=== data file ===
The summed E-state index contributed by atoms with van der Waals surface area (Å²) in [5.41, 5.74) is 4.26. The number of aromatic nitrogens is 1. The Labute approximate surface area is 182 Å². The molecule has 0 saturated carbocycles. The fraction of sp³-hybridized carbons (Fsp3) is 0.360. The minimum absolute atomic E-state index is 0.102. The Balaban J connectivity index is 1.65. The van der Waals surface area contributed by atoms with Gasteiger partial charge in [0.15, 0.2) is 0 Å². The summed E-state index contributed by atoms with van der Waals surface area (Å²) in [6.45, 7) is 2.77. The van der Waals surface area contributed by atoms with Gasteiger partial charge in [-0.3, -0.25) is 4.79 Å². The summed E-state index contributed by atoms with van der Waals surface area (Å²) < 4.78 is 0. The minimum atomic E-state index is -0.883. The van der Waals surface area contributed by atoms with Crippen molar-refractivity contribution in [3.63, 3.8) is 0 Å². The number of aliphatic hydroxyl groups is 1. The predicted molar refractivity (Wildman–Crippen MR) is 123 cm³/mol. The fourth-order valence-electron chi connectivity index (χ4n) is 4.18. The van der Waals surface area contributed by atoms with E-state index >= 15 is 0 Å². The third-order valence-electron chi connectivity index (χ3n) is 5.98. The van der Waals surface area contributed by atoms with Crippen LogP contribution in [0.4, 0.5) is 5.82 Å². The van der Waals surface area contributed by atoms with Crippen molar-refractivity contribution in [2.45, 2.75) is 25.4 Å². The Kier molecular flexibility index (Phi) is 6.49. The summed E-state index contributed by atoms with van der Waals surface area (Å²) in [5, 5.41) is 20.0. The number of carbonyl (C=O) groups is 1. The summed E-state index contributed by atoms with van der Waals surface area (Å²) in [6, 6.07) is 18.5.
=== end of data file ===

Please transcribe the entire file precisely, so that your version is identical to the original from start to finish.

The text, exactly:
The summed E-state index contributed by atoms with van der Waals surface area (Å²) in [5.41, 5.74) is 4.26. The number of aromatic nitrogens is 1. The Labute approximate surface area is 182 Å². The molecule has 0 saturated carbocycles. The fraction of sp³-hybridized carbons (Fsp3) is 0.360. The minimum absolute atomic E-state index is 0.102. The Balaban J connectivity index is 1.65. The van der Waals surface area contributed by atoms with Gasteiger partial charge in [0.15, 0.2) is 0 Å². The summed E-state index contributed by atoms with van der Waals surface area (Å²) in [6.45, 7) is 2.77. The van der Waals surface area contributed by atoms with Gasteiger partial charge in [-0.3, -0.25) is 4.79 Å². The summed E-state index contributed by atoms with van der Waals surface area (Å²) < 4.78 is 0. The minimum atomic E-state index is -0.883. The van der Waals surface area contributed by atoms with Crippen molar-refractivity contribution in [3.63, 3.8) is 0 Å². The number of aliphatic hydroxyl groups is 1. The predicted molar refractivity (Wildman–Crippen MR) is 123 cm³/mol. The fourth-order valence-electron chi connectivity index (χ4n) is 4.18. The van der Waals surface area contributed by atoms with E-state index >= 15 is 0 Å². The third-order valence-electron chi connectivity index (χ3n) is 5.98. The van der Waals surface area contributed by atoms with Crippen LogP contribution in [0.4, 0.5) is 5.82 Å². The van der Waals surface area contributed by atoms with Crippen molar-refractivity contribution in [2.45, 2.75) is 25.4 Å². The Kier molecular flexibility index (Phi) is 6.49. The summed E-state index contributed by atoms with van der Waals surface area (Å²) in [5, 5.41) is 20.0. The number of carbonyl (C=O) groups is 1. The summed E-state index contributed by atoms with van der Waals surface area (Å²) in [6, 6.07) is 18.5.